Let’s take the example from above again and assume your total turnaround time is twenty days. You optimize one six-day segment of your entire value stream to reduce your turnaround time by two days to four days (i.e., the total improvement would reduce turnaround from twenty to eighteen days). Using the Power of Six properly, this would estimate a cost improvement of 1.74% to a new cost of 98.26% (and I am aware that this number of digits is excessive for the accuracy of the method).
If we look only at the section itself, we have a reduction by two days from six to four days. This would reduce the cost in this segment by 6.53% to 93.47%.
If we assume a linear relationship of the cost and hence assume that this segment that has six of the twenty days turnaround time has also 6/20th of the cost, then we can estimate the overall cost improvement as follows:
So overall, the “correct” approach would give us an improvement of 1.74%, and the simplified approach would give us 1.96%. For me this is good enough, especially considering the accuracy of the method.
Just to make sure that this is not a fluke, I tested different improvements with different shares of the overall value stream. Unless you manage to eliminate nearly 100% of the time in your segment, the overall estimate is to me close enough. I tested an overall improvement of 10%, 30%, 60%, and 90% for different shares of the segment of the overall turnaround time. This is shown below, where I compare the segment based calculation with the correct approach (the red lines).
Naturally, if the overall improvement is 60%, the segment cannot be less than 60% of the overall. Even then the segment would have to reduce its time to zero to achieve an overall improvement of 60%. Hence the graphs below always end on the left side.
It can clearly be seen that unless you eliminate a segment completely, the segment-based calculation and the overall approach have rather similar results, again considering the accuracy of the method. Hence this “good enough and practical” application of the power of six is probably good enough for your cases. An additional benefit is that this segment based approach allows the calculation of the improvements of segments not on the critical path. In this case you merely calculate the improvement for the value add based on this part of the segment.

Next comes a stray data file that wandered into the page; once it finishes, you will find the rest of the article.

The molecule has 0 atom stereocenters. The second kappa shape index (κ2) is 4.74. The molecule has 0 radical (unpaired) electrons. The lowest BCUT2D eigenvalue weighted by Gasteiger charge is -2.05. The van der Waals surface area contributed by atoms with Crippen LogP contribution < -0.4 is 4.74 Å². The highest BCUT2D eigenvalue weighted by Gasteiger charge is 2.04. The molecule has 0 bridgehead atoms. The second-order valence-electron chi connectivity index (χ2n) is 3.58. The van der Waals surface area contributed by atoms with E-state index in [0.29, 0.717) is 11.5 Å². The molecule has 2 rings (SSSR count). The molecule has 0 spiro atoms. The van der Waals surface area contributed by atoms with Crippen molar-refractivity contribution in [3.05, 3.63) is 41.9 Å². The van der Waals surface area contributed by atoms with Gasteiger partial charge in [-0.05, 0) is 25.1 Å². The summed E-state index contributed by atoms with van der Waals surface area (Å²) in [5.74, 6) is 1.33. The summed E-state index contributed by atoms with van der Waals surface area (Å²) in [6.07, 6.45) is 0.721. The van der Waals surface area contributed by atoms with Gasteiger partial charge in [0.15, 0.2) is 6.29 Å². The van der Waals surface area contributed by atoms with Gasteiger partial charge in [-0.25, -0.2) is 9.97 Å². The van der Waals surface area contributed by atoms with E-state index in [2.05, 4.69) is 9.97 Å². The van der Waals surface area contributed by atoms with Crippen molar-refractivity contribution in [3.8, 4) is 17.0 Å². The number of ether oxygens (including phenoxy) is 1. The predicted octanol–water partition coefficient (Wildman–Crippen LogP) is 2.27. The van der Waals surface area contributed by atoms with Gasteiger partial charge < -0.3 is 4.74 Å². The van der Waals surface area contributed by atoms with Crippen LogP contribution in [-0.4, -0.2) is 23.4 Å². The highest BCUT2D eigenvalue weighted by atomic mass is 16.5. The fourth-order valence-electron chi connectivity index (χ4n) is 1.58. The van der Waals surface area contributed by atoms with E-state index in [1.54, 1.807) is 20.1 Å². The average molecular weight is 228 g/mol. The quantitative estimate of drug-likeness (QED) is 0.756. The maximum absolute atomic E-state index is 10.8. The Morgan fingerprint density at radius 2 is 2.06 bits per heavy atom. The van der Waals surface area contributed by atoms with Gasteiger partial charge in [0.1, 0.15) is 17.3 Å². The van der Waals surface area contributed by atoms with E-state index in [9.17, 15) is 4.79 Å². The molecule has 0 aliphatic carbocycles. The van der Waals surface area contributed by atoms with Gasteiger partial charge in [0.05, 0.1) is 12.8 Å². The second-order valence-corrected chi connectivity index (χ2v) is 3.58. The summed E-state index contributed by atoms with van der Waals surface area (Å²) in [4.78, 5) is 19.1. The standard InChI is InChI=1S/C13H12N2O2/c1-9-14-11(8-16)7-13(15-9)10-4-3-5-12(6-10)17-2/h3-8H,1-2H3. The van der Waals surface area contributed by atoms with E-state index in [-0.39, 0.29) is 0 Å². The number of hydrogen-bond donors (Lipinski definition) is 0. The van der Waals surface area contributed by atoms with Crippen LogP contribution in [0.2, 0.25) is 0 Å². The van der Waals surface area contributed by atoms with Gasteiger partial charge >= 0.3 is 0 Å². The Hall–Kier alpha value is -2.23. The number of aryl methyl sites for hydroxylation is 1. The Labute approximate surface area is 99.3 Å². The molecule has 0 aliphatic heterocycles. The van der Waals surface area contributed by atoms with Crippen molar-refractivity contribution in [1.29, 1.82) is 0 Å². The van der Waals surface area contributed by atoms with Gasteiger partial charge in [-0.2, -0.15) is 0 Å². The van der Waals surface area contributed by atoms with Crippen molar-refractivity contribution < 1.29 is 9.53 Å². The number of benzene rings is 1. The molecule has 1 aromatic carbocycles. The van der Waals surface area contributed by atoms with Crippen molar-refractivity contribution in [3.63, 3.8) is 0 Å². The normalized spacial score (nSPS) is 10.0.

Conclusion for Segments
Hence you can use the Power of Six rule also for segments. The equation would stay the same, you merely apply it to part of the value stream.
- C0S is the current value add in your value stream segment
- C1S is the desired new value add in your value stream segment
- T0S is the current turnaround time for your value stream segment
- T1S is the new turnaround time needed for your value stream segment
The relation according to the power of six is as follows:
or in its inverse form
How to Get There?
You can start with a financial target and estimate the needed reduction in turnaround time, or you can start with the reduction in turnaround time and estimate the financial benefits. In any case, you would need to reduce turnaround time eventually. This, of course, is not that easy (otherwise you would have done it already). The full extent of your options would exceed the scope of this post, and I have written about this in many other blog posts. See A Eulogy for Little’s Law, How Product Variants Influence Your Inventory, How to Reduce Your Inventory, and many more. But somehow you need to get your turnaround time down.
I hope this post was not too mathematical for you. Now, go out, reduce your turnaround time, estimate the benefits using the Power of Six, and organize your industry!
P.S.: Many thanks to Rajan Suri for his input and help, and of course for finding this relation in the first place!
- Suri, Rajan. It’s About Time: The Competitive Advantage of Quick Response Manufacturing. 1 edition. New York: Productivity Press, 2010. Pages 165–167.
- Suri, Rajan. MCT Quick Reference Guide. Suri Consulting and Seminars, LLC, 2014. Page 11.
- Tubino, Francisco, and Rajan Suri. “What Kind of ‘Numbers’ Can a Company Expect After Implementing Quick Response Manufacturing? – Empirical Data from Several Projects on Lead Time Reduction.” In Quick Response Manufacturing 2000 Conference Proceedings, 2000.